• Markup support: The phoneme element allows a phonemic sequence to be provided for any token or token sequence. This provides the content creator with explicit control over pronunciations. The say-as element might also be used to indicate that text is a proper name that may allow a synthesis processor to apply special rules to determine a pronunciation. The lexicon and lookup elements can be used to reference external definitions of pronunciations. These elements can be particularly useful for acronyms and abbreviations that the processor is unable to resolve via its own text normalization and that are not addressable via direct text substitution or the sub element (see paragraph 3, above).
  • Non-markup behavior: In the absence of a phoneme element the synthesis processor must apply automated capabilities to determine pronunciations. This is typically achieved by looking up tokens in a pronunciation dictionary (which may be language-dependent) and applying rules to determine other pronunciations. Synthesis processors are designed to perform text-to-phoneme conversions so most words of most documents can be handled automatically. As an alternative to relying upon the processor, authors may choose to perform some conversions themselves prior to encoding in SSML. Written words with indeterminate or ambiguous pronunciations could be replaced by words with an unambiguous pronunciation; for example, in the case of "read", "I will reed the book". Authors should be aware, however, that the resulting SSML document may not be optimal for visual display.
  1. Prosody analysis: Prosody is the set of features of speech output that includes the pitch (also called intonation or melody), the timing (or rhythm), the pausing, the speaking rate, the emphasis on words and many other features. Producing human-like prosody is important for making speech sound natural and for correctly conveying the meaning of spoken language.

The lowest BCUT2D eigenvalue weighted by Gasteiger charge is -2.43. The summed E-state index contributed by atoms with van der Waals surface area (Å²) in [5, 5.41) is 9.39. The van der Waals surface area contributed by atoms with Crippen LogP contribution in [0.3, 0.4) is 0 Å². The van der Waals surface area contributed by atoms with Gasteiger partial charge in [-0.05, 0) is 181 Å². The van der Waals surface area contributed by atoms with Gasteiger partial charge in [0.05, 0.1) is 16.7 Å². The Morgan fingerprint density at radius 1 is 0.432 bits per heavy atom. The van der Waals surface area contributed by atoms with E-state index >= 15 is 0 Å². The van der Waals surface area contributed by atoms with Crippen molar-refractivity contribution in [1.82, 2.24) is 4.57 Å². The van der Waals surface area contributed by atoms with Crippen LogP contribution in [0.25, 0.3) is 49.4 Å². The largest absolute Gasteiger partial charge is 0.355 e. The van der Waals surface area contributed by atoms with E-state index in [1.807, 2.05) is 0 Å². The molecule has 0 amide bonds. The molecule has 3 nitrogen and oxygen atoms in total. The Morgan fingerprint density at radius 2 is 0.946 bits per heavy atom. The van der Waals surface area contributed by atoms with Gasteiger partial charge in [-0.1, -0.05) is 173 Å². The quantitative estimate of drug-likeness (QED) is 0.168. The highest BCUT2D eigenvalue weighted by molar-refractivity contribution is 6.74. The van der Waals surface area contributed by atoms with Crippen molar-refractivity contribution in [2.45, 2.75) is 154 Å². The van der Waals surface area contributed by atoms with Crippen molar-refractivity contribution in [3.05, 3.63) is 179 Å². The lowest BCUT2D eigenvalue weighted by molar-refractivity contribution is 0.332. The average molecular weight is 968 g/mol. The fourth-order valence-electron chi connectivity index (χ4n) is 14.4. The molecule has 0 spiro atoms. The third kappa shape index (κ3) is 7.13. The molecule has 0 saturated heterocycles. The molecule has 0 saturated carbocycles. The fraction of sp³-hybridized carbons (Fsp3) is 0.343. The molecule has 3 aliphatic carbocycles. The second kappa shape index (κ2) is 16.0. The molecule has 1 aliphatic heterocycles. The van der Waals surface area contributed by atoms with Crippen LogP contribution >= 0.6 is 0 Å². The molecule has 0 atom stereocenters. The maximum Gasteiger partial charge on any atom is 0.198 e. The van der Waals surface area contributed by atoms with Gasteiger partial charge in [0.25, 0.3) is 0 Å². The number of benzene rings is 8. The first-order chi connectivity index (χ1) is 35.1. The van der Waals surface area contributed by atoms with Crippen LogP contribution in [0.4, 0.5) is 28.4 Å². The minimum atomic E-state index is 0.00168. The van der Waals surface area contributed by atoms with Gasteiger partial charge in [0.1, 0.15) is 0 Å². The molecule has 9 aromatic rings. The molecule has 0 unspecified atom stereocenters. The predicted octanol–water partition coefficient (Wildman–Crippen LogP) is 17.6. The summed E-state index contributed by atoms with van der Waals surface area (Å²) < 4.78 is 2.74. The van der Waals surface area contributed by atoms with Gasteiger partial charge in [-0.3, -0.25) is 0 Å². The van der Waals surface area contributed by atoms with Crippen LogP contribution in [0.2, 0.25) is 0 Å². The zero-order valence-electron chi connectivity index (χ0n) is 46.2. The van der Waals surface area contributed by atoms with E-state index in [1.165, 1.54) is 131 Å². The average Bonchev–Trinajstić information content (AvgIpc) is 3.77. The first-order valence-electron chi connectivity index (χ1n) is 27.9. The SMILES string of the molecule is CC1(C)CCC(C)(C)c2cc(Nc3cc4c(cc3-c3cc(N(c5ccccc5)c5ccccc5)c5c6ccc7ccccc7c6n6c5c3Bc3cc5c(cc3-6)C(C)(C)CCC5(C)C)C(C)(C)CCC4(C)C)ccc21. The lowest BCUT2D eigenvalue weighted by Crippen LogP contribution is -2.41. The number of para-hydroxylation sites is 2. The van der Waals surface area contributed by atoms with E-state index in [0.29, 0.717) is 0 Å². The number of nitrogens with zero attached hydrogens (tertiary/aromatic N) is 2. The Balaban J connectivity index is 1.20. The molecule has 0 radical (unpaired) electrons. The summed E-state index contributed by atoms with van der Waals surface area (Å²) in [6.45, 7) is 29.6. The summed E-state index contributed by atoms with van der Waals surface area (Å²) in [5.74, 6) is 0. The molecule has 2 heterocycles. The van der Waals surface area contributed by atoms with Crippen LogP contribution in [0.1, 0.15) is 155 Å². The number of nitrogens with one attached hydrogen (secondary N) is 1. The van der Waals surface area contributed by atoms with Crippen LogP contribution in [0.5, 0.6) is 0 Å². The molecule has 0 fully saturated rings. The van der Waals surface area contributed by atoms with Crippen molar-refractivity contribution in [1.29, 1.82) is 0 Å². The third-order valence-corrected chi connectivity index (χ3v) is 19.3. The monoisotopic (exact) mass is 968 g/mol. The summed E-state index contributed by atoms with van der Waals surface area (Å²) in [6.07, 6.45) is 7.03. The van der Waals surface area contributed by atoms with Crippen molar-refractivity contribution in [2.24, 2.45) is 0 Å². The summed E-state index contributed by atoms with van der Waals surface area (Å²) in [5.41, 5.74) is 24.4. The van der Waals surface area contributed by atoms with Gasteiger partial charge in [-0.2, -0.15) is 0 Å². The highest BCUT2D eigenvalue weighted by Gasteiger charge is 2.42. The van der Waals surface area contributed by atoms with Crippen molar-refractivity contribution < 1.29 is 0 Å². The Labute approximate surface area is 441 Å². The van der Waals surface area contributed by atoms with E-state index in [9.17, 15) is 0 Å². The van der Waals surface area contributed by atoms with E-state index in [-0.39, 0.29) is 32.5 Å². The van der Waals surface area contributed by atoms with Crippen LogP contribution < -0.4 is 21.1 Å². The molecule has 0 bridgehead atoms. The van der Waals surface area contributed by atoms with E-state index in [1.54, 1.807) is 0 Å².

• Markup support: The emphasis element, break element and prosody element may all be used by document creators to guide the synthesis processor in generating appropriate prosodic features in the speech output.
  • Non-markup behavior: In the absence of these elements, synthesis processors are expert (but not perfect) in automatically generating suitable prosody. This is achieved through analysis of the document structure, sentence syntax, and other information that can be inferred from the text input. While most of the elements of SSML can be considered high-level in that they provide either content to be spoken or logical descriptions of style, the break and prosody elements mentioned above operate at a later point in the process and thus must coexist both with uses of the emphasis element and with the processor's own determinations of prosodic behavior. Unless specified in the appropriate sections, details of the interactions between the processor's own determinations and those provided by the author at this level are processor-specific. Authors are encouraged not to casually or arbitrarily mix these two levels of control.
  1. Waveform production: The phonemes and prosodic information are used by the synthesis processor in the production of the audio waveform. There are many approaches to this processing step so there may be considerable processor-specific variation.
  • Markup support: The voice element allows the document creator to request a particular voice or specific voice qualities (e.g. a young male voice). The audio element allows for insertion of recorded audio data into the output stream, with optional control over the duration, sound level and playback speed of the recording. Rendering can be restricted to a subset of the document by using the trimming attributes on the speak element.
  • Non-markup behavior: The default volume/sound level, speed, and pitch/frequency of both voices and recorded audio in the document are that of the unmodified waveforms, whether they be voices or recordings.

See also

5.2.3 SpeechSynthesisUtterance Attributes text attribute This attribute specifies the text to be synthesized and spoken for this utterance. This may be either plain text or a complete, well-formed SSML document. [SSML] For speech synthesis engines that do not support SSML, or only support certain tags, the user agent or speech engine must strip away the tags they do not support and speak the text. There may be a maximum length of the text, it may be limited to 32,767 characters.